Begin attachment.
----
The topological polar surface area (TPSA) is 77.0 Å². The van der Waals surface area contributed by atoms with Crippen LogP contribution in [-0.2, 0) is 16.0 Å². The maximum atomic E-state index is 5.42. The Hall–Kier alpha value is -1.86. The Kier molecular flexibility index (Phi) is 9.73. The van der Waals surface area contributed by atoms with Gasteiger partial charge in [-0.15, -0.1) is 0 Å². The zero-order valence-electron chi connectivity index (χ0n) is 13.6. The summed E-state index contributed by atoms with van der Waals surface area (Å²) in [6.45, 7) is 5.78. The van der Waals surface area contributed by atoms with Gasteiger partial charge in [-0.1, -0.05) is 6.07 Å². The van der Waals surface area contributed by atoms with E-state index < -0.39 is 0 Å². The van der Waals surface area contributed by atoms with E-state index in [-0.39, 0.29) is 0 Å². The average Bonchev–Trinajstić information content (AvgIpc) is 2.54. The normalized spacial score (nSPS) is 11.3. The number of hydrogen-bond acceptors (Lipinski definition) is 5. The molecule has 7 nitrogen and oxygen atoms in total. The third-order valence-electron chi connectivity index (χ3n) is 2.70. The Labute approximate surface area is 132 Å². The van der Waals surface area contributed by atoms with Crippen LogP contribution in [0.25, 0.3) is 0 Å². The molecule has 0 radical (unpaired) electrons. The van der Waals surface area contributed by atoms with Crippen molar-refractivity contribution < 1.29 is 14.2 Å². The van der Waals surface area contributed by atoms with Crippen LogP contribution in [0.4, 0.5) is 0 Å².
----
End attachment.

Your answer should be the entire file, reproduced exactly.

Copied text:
The topological polar surface area (TPSA) is 77.0 Å². The van der Waals surface area contributed by atoms with Crippen LogP contribution in [-0.2, 0) is 16.0 Å². The maximum atomic E-state index is 5.42. The Hall–Kier alpha value is -1.86. The Kier molecular flexibility index (Phi) is 9.73. The van der Waals surface area contributed by atoms with Gasteiger partial charge in [-0.15, -0.1) is 0 Å². The zero-order valence-electron chi connectivity index (χ0n) is 13.6. The summed E-state index contributed by atoms with van der Waals surface area (Å²) in [6.45, 7) is 5.78. The van der Waals surface area contributed by atoms with Gasteiger partial charge in [-0.1, -0.05) is 6.07 Å². The van der Waals surface area contributed by atoms with E-state index < -0.39 is 0 Å². The van der Waals surface area contributed by atoms with E-state index in [-0.39, 0.29) is 0 Å². The average Bonchev–Trinajstić information content (AvgIpc) is 2.54. The normalized spacial score (nSPS) is 11.3. The number of hydrogen-bond acceptors (Lipinski definition) is 5. The molecule has 7 nitrogen and oxygen atoms in total. The third-order valence-electron chi connectivity index (χ3n) is 2.70. The Labute approximate surface area is 132 Å². The van der Waals surface area contributed by atoms with Crippen LogP contribution in [0.25, 0.3) is 0 Å². The molecule has 0 radical (unpaired) electrons. The van der Waals surface area contributed by atoms with Crippen molar-refractivity contribution < 1.29 is 14.2 Å². The van der Waals surface area contributed by atoms with Crippen LogP contribution in [0.4, 0.5) is 0 Å².